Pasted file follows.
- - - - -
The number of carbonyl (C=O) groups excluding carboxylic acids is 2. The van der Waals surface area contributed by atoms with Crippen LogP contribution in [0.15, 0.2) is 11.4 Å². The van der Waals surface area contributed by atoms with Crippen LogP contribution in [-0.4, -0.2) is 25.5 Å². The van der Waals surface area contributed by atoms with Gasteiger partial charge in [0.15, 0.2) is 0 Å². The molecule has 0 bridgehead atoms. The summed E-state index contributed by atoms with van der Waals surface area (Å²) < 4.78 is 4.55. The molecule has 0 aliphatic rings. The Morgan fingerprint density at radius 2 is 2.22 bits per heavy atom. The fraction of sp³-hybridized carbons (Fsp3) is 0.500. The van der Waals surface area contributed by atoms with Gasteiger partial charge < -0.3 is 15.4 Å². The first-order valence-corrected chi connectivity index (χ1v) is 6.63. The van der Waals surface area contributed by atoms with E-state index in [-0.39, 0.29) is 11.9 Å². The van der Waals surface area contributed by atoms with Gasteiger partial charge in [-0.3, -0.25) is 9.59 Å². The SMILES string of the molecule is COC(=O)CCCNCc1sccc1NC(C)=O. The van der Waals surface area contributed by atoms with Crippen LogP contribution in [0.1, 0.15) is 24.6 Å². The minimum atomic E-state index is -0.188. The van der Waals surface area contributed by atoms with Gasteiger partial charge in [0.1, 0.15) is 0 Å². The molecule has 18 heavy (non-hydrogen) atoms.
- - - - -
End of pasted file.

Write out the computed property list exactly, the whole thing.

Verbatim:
The number of carbonyl (C=O) groups excluding carboxylic acids is 2. The van der Waals surface area contributed by atoms with Crippen LogP contribution in [0.15, 0.2) is 11.4 Å². The van der Waals surface area contributed by atoms with Crippen LogP contribution in [-0.4, -0.2) is 25.5 Å². The van der Waals surface area contributed by atoms with Gasteiger partial charge in [0.15, 0.2) is 0 Å². The molecule has 0 bridgehead atoms. The summed E-state index contributed by atoms with van der Waals surface area (Å²) < 4.78 is 4.55. The molecule has 0 aliphatic rings. The Morgan fingerprint density at radius 2 is 2.22 bits per heavy atom. The fraction of sp³-hybridized carbons (Fsp3) is 0.500. The van der Waals surface area contributed by atoms with Gasteiger partial charge < -0.3 is 15.4 Å². The first-order valence-corrected chi connectivity index (χ1v) is 6.63. The van der Waals surface area contributed by atoms with E-state index in [-0.39, 0.29) is 11.9 Å². The van der Waals surface area contributed by atoms with Gasteiger partial charge in [-0.3, -0.25) is 9.59 Å². The SMILES string of the molecule is COC(=O)CCCNCc1sccc1NC(C)=O. The van der Waals surface area contributed by atoms with Crippen LogP contribution in [0.1, 0.15) is 24.6 Å². The minimum atomic E-state index is -0.188. The van der Waals surface area contributed by atoms with Gasteiger partial charge in [0.1, 0.15) is 0 Å². The molecule has 18 heavy (non-hydrogen) atoms.